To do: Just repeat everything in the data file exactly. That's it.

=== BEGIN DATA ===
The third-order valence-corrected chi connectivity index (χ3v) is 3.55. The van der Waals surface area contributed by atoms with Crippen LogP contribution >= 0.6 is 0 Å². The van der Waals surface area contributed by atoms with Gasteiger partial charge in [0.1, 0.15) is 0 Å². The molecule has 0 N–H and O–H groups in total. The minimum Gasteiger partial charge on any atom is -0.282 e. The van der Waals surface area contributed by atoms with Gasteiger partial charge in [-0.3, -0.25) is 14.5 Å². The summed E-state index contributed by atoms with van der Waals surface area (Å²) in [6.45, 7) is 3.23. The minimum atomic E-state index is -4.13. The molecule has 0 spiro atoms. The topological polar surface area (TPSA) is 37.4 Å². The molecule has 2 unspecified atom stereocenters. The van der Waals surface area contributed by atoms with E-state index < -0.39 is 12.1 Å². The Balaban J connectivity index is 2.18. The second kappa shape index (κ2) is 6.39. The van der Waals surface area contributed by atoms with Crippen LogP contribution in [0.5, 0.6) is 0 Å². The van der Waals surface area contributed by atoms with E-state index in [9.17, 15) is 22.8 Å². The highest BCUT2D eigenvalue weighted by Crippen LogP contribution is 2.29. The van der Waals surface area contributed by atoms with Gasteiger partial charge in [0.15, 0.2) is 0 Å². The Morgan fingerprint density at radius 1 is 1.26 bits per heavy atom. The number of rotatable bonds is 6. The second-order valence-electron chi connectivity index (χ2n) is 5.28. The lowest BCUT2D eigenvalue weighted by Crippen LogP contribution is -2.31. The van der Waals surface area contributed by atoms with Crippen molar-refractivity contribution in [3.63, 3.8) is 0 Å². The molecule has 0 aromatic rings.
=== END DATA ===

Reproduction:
The third-order valence-corrected chi connectivity index (χ3v) is 3.55. The van der Waals surface area contributed by atoms with Crippen LogP contribution >= 0.6 is 0 Å². The van der Waals surface area contributed by atoms with Gasteiger partial charge in [0.1, 0.15) is 0 Å². The molecule has 0 N–H and O–H groups in total. The minimum Gasteiger partial charge on any atom is -0.282 e. The van der Waals surface area contributed by atoms with Gasteiger partial charge in [-0.3, -0.25) is 14.5 Å². The summed E-state index contributed by atoms with van der Waals surface area (Å²) in [6.45, 7) is 3.23. The minimum atomic E-state index is -4.13. The molecule has 0 spiro atoms. The topological polar surface area (TPSA) is 37.4 Å². The molecule has 2 unspecified atom stereocenters. The van der Waals surface area contributed by atoms with E-state index < -0.39 is 12.1 Å². The Balaban J connectivity index is 2.18. The second kappa shape index (κ2) is 6.39. The van der Waals surface area contributed by atoms with Crippen LogP contribution in [0.5, 0.6) is 0 Å². The van der Waals surface area contributed by atoms with E-state index in [9.17, 15) is 22.8 Å². The highest BCUT2D eigenvalue weighted by Crippen LogP contribution is 2.29. The van der Waals surface area contributed by atoms with Gasteiger partial charge in [0.15, 0.2) is 0 Å². The Morgan fingerprint density at radius 1 is 1.26 bits per heavy atom. The number of rotatable bonds is 6. The second-order valence-electron chi connectivity index (χ2n) is 5.28. The lowest BCUT2D eigenvalue weighted by Crippen LogP contribution is -2.31. The van der Waals surface area contributed by atoms with Crippen molar-refractivity contribution in [3.63, 3.8) is 0 Å². The molecule has 0 aromatic rings.